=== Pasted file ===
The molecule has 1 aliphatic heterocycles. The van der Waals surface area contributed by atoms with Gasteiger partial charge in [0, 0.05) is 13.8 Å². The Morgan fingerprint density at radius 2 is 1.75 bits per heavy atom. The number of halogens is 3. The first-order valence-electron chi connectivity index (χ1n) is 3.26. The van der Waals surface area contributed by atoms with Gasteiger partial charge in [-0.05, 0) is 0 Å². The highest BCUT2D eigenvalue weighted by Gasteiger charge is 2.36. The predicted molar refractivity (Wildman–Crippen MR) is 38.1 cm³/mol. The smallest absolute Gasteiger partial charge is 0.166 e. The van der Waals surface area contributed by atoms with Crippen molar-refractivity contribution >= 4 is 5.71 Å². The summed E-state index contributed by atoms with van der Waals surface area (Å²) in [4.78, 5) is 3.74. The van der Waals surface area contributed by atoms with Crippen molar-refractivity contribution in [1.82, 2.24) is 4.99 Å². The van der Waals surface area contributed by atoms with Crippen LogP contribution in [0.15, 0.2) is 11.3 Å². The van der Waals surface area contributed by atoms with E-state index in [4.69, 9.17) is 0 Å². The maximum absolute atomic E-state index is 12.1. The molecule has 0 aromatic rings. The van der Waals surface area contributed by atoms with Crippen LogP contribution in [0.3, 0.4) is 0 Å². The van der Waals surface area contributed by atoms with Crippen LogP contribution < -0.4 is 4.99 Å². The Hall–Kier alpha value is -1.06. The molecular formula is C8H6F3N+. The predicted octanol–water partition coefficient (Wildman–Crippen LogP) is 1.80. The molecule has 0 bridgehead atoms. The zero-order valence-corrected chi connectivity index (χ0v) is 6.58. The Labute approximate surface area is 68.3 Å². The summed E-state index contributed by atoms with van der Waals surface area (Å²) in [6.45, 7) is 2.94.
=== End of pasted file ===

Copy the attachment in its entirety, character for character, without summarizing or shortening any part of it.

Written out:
The molecule has 1 aliphatic heterocycles. The van der Waals surface area contributed by atoms with Gasteiger partial charge in [0, 0.05) is 13.8 Å². The Morgan fingerprint density at radius 2 is 1.75 bits per heavy atom. The number of halogens is 3. The first-order valence-electron chi connectivity index (χ1n) is 3.26. The van der Waals surface area contributed by atoms with Gasteiger partial charge in [-0.05, 0) is 0 Å². The highest BCUT2D eigenvalue weighted by Gasteiger charge is 2.36. The predicted molar refractivity (Wildman–Crippen MR) is 38.1 cm³/mol. The smallest absolute Gasteiger partial charge is 0.166 e. The van der Waals surface area contributed by atoms with Crippen molar-refractivity contribution >= 4 is 5.71 Å². The summed E-state index contributed by atoms with van der Waals surface area (Å²) in [4.78, 5) is 3.74. The van der Waals surface area contributed by atoms with Crippen molar-refractivity contribution in [1.82, 2.24) is 4.99 Å². The van der Waals surface area contributed by atoms with Crippen LogP contribution in [0.15, 0.2) is 11.3 Å². The van der Waals surface area contributed by atoms with E-state index in [4.69, 9.17) is 0 Å². The maximum absolute atomic E-state index is 12.1. The molecule has 0 aromatic rings. The van der Waals surface area contributed by atoms with Crippen LogP contribution in [0.3, 0.4) is 0 Å². The van der Waals surface area contributed by atoms with Crippen LogP contribution < -0.4 is 4.99 Å². The Hall–Kier alpha value is -1.06. The molecular formula is C8H6F3N+. The predicted octanol–water partition coefficient (Wildman–Crippen LogP) is 1.80. The molecule has 0 bridgehead atoms. The zero-order valence-corrected chi connectivity index (χ0v) is 6.58. The Labute approximate surface area is 68.3 Å². The summed E-state index contributed by atoms with van der Waals surface area (Å²) in [6.45, 7) is 2.94.